It’s no secret that our world is faced with declining water purity and availability. This, combined with increased disease outbreaks, has resulted in continued pollution and the introduction of new waterborne pathogens to natural waters.

There is a solution... UV Disinfection.

The chart below lists the most common pathogens found in Aquaculture and identifies their required Fluence (UV dose) for inactivation.

Waterborne Pathogens

Harmful Waterborne Pathogens:

Aquaculture has used UV disinfection to control harmful waterborne pathogens for many years, but few design-consultants, purchasers, and operators truly understand UV’s limitations well enough to use it successfully and cost-effectively. To achieve successful UV disinfection one must apply it correctly! The first step in applying UV disinfection correctly is to familiarize yourself with the targeted pathogens. This helps to establish the application’s UV disinfection requirements. Keep in mind, no two pathogens are exactly alike and all require their own specific UV-C dose.

Microorganism Complex Life Cycle

Microorganism Complex Life Cycle

The diagram above demonstrates the complex life cycle of the warm water protozoa Cryptocaryon (marine white spot). The diagram illustrates the four life-cycle stages of this lethal protozoan. It reveals the microorganism’s physical size and actual life-span based of its life-cycle stage. The free-swimming Tomite excyst or infective stage, when the microorganism is smallest (25-60 µm), is the life-cycle stage where UV Disinfection is most effective.

Harmful Pathogens Associated With Aquaculture:



Chlorella vulgaris

22 mJ/cm2



Aeromonas salmonicida

3.6 mJ/cm2 (log-3)

Pseudomonas fluorescens (fin rot)

11 mJ/cm2 (log-3)

Listeria monocytogenes

16 mJ/cm2 (log-5)

Streptococcus sp. (seawater)

20 mJ/cm2

Bacillus subtilis (spores)

22 mJ/cm2 (log-3)

Vibrio anguillarum

30 mJ/cm2

Yersinia ruckeri

30 mJ/cm2

BKD (Bacterial Kidney Disease)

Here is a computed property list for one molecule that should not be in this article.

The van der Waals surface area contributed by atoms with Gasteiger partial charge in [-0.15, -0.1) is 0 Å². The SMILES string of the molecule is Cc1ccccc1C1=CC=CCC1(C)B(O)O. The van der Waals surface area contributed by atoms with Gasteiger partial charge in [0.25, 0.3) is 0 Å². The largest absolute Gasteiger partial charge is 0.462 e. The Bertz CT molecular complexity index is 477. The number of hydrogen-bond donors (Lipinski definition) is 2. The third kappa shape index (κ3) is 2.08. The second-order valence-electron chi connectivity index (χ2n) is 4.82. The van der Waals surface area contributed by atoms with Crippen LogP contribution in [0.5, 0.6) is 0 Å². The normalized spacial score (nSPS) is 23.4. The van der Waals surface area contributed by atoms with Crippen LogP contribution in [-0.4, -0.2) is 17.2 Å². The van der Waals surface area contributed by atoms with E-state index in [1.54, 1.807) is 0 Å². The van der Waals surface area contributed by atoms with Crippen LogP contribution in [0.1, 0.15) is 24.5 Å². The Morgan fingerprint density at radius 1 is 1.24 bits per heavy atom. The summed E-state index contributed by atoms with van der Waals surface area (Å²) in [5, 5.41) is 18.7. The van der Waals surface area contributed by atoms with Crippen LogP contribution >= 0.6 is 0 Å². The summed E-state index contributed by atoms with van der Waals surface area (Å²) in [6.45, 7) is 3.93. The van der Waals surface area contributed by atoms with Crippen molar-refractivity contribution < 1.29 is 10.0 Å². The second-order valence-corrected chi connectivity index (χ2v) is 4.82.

60 mJ/cm2 (estimate)

Flavobacterium psychrophilum
(Salmonid Bacterial Coldwater Disease)

126 mJ/cm2

Vibrio sp. (oyster)

155 mJ/cm2



Saprolegnia diclina (zoospores)

40 mJ/cm2 - 170 mJ/cm2



Sarcina lutea (Micrococcus luteus)

26 mJ/cm2 (log-3)

Ceratomyxa shasta

30 mJ/cm2 (log-3)

Perkinsus marinus (dermo disease)

30 mJ/cm2

Trichodina sp.

35 mJ/cm2 (log-3)

Myxobolus cerebralis (TAMs, Whirling Disease)

40 mJ/cm2

Ichthyophthirius multifiliis (freshwater white spot)

100 mJ/cm2

Amyloodinium ocellatum

105 mJ/cm2

Trichodina nigra

159 mJ/cm2

Cryptocaryon irritans (marine white spot)

280 mJ/cm2

Costia necatrix

318 mJ/cm2 (log-3)



KHV (koi herpesvirus)

4 mJ/cm2

ISA (Infectious Salmon Anemia)

8 mJ/cm2

CCV (Channel Catfish Virus)

20 mJ/cm2

IHNV (Infectious Hematopoietic Necrosis/CHAB)

20 mJ/cm2

OMV (Oncorhynchus masou Virus)

20 mJ/cm2

IHNV (Infectious Hematopoietic Necrosis/RTTO)

30 mJ/cm2

VHS (Viral Hemorrhagic septicemia)

32 mJ/cm2

CSV (Chum Salmon Virus)

100 mJ/cm2

AHNV (Atlantic Halibut Nodavirus)

105 mJ/cm2

IPNV (Infectious Pancreatic Necrosis Virus)

246 mJ/cm2

Log-1 = 90% • Log-2 = 99% • Log-3 = 99.9% • Log-4 = 99.99% • Log-5 = 99.999%

UV doses not accompanied by a specific log value, should be considered a minimal dosage. The listed data was collected from various sources and Pentair Aquatic Eco-Systems, does not accept any responsibility for the accuracy of this information. This information is meant to be a guideline and should be used as such.